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Friday, 19 February 2010


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My comment on anything written on the subject of Consciousness is that Consciousness, Life and the entire Universe is absolutely acausal.
We tend to look at anything from a point of view of separation = dualism, as if anything can exist independently of anything else which is a fallacy.
We presume beginning and end to anything which fundamentally is identification with death and mortal being, however Consciousness is non-material and our true identity and indestructable.
To ask ourselves the question where consciousness is located already implies the assumption that consciousness somehow is an object and alien to our disposition which is a false presumption.
The body-mind is a biochemical machine that produces
an illusion of separateness/dualism.
When one is capable of allowing for direct experience rather than conceptual thinking and one tries to locate the so called individual "I" then all one encounters is mere thinking about "I" no substantial real "I". "I" itself is but a concept in mind, to identify with that fictional "I" is the very act of separation and the creation of dualism.

This reminded me of the famous quote from Bertrand Russel's grandmother (quoted in his autobiography but here from memory): 'What is matter? Never Mind. What is Mind? No Matter.'
Thank you for your comment. I'm not sure I follow all of it but here goes. When you write that everything is acausal, you presumably refer to its origins? Clearly, what we call causality happens all the time. What I think you mean is (1) there is no first cause, and (2) no need to postulate a God who holds everything in existence.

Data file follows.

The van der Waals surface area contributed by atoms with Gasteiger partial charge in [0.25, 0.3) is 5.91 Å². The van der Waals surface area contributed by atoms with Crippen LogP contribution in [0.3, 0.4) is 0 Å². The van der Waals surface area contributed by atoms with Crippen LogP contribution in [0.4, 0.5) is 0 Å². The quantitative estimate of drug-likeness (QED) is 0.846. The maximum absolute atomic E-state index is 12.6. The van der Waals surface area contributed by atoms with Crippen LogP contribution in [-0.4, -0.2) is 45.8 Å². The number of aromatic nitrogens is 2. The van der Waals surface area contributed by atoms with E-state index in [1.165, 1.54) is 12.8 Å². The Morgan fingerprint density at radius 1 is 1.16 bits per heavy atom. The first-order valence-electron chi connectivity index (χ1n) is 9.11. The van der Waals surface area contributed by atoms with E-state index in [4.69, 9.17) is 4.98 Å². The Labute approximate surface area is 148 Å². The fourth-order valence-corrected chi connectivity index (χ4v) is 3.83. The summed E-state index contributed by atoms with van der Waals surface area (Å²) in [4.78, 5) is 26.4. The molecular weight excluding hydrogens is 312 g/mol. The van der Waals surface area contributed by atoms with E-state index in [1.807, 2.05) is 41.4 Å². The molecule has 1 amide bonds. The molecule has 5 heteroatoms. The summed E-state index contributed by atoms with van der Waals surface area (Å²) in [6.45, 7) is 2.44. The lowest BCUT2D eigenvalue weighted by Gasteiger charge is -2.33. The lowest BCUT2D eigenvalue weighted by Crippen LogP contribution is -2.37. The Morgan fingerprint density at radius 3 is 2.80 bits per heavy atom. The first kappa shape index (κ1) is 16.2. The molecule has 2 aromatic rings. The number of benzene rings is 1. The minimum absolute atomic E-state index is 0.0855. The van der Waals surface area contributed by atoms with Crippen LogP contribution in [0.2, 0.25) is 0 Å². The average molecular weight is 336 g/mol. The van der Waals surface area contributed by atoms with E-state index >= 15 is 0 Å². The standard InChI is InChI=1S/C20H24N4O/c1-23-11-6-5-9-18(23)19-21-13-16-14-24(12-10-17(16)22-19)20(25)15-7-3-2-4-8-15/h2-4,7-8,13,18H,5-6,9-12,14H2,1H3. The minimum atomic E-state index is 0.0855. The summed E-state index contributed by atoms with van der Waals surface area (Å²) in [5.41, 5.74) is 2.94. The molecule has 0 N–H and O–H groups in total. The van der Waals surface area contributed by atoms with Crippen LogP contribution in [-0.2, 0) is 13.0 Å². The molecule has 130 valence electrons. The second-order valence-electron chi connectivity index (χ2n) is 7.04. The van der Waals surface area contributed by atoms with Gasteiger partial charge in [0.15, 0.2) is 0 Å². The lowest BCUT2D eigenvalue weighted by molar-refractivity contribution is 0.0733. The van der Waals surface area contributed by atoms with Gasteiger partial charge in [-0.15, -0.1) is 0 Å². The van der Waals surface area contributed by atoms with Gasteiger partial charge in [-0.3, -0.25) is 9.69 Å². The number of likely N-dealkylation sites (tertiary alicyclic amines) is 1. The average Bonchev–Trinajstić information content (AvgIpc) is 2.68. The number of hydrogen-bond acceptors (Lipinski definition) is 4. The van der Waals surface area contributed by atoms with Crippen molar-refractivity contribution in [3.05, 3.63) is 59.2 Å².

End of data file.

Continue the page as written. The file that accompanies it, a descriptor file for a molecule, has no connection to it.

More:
My post I think challenges dualism by suggesting conversation as the key to this debate. Indeed consciousness may be the same thing as conversation. I suppose it's another way of saying things interact. Consciousness is not located anywhere because it is between things but not a thing itself. 'The lover, the beloved and the love between.'
The idea of biochemical mnachine is Newtonian science, long since superceded. The idea of an ordered clockwork universe does not represent the universe as physicists see it these days. I'm left with an image of the science fiction computer that becomes conscious. (Usually with megalomaniac tendencies.) The point Martin is making is this model of consciousness emerging from the unconcious is unconvincing. It isn't even dualism - there is one type of thing and everything is derived from it.
I think I agree with your last paragraph. I suppose the way you see it is 'I' must be an illusion because we're really just matter. I would argue 'I' is illusion because we are in endless flux. Consciousness is not something generated by matter but integral to reality.

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